A 'snapshot' of the visual search behaviours of medical sonographers

Ann J. Carrigan, Patrick C. Brennan, Mariusz Pietrzyk, Jillian Clarke, Eugene Chekaluk

Research output: Contribution to journalArticle


Introduction: Visual search is a task that humans perform in everyday life. Whether it involves looking for a pen on a desk or a mass in a mammogram, the cognitive and perceptual processes that underpin these tasks are identical. Radiologists are experts in visual search of medical images and studies on their visual search behaviours have revealed some interesting findings with regard to diagnostic errors. In Australia, within the modality of ultrasound, sonographers perform the diagnostic scan, select images and present to the radiologist for reporting. Therefore the visual task and potential for errors is similar to a radiologist. Our aim was to explore and understand the detection, localisation and eye-gaze behaviours of a group of qualified sonographers. Method: We measured clinical performance and analysed diagnostic errors by presenting fifty sonographic breast images that varied on cancer present and degree of difficulty to a group of sonographers in their clinical workplace. For a sub-set of sonographers we obtained eye-tracking metrics such as time-to-first fixation, total visit duration and cumulative dwell time heat maps. Results: The results indicate that the sonographers' clinical performance was high and the eye-tracking metrics showed diagnostic error types similar to those found in studies on radiologist visual search. Conclusion: This study informs us about sonographer visual search patterns and highlights possible ways to improve diagnostic performance via targeted education.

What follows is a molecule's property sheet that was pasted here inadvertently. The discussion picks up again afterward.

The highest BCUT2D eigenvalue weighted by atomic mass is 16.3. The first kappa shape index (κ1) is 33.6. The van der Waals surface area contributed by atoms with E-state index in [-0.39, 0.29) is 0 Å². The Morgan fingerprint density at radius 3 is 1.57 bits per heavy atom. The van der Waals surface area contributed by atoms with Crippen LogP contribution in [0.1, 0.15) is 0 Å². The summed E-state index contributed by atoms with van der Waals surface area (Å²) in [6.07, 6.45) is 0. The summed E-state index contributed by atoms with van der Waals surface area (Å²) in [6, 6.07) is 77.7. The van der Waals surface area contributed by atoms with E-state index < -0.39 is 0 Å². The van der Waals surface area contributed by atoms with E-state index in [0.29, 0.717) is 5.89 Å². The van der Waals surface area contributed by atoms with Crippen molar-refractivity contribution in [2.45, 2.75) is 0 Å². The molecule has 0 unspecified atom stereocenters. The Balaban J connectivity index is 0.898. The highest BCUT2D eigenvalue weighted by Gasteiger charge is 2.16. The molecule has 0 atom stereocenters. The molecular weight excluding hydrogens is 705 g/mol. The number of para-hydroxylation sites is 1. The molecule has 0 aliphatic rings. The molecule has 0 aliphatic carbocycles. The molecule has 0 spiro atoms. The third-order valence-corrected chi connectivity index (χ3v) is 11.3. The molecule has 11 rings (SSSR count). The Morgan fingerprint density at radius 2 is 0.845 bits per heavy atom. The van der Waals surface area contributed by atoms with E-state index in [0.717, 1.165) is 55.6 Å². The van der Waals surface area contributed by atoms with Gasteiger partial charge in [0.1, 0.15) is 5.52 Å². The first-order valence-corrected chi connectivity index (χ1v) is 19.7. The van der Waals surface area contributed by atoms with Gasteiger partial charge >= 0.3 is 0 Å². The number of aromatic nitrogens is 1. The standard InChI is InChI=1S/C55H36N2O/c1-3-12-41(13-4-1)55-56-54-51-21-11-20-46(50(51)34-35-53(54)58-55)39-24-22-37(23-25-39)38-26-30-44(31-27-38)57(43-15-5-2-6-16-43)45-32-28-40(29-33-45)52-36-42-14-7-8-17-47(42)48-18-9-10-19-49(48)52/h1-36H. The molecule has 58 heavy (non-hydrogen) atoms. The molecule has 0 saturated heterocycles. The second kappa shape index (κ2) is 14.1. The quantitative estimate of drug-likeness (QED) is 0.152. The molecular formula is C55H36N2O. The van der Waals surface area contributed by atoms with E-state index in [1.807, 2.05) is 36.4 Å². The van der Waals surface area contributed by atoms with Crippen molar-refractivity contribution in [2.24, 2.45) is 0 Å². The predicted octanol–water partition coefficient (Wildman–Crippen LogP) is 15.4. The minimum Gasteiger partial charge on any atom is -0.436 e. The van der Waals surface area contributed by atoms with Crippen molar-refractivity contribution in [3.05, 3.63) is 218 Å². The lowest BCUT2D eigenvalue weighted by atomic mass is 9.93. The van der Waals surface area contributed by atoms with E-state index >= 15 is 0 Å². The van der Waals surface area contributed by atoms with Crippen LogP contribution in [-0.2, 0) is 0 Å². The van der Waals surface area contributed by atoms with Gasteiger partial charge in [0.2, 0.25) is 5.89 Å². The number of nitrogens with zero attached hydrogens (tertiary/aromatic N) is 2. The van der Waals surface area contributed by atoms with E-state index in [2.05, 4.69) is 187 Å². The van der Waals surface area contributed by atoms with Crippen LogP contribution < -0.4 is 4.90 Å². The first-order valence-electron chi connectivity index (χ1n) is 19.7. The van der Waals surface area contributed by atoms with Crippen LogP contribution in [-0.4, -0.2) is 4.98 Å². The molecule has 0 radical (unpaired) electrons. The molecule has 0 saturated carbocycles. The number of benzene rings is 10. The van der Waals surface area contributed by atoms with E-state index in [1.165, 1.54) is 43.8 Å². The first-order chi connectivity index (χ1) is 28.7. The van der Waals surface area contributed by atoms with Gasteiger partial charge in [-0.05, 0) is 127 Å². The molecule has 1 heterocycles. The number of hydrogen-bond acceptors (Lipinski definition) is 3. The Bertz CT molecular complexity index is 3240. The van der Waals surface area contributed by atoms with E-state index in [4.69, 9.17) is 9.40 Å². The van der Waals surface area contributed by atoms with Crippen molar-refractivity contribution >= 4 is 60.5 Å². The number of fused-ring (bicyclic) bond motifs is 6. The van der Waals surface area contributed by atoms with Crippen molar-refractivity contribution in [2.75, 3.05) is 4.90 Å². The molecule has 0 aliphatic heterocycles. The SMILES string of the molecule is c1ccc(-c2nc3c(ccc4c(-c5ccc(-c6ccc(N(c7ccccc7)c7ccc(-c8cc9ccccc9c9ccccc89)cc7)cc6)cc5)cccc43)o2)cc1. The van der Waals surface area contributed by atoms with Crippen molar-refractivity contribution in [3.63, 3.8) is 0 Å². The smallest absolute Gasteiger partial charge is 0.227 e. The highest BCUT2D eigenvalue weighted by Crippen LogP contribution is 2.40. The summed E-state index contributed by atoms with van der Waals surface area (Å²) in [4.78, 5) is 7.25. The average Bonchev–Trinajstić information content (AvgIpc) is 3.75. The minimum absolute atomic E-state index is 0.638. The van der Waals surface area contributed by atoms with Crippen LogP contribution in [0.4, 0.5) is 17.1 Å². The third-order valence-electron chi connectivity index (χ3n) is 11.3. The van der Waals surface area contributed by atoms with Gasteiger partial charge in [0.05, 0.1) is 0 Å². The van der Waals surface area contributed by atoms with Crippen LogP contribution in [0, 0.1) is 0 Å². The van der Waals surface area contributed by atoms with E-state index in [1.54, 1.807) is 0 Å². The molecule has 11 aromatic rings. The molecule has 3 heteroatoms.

Original languageEnglish
Pages (from-to)70-77
Number of pages8
JournalAustralasian Journal of Ultrasound Medicine
Issue number2
Publication statusPublished - May 2015


  • diagnostic errors
  • medical imaging
  • sonographers
  • visual search

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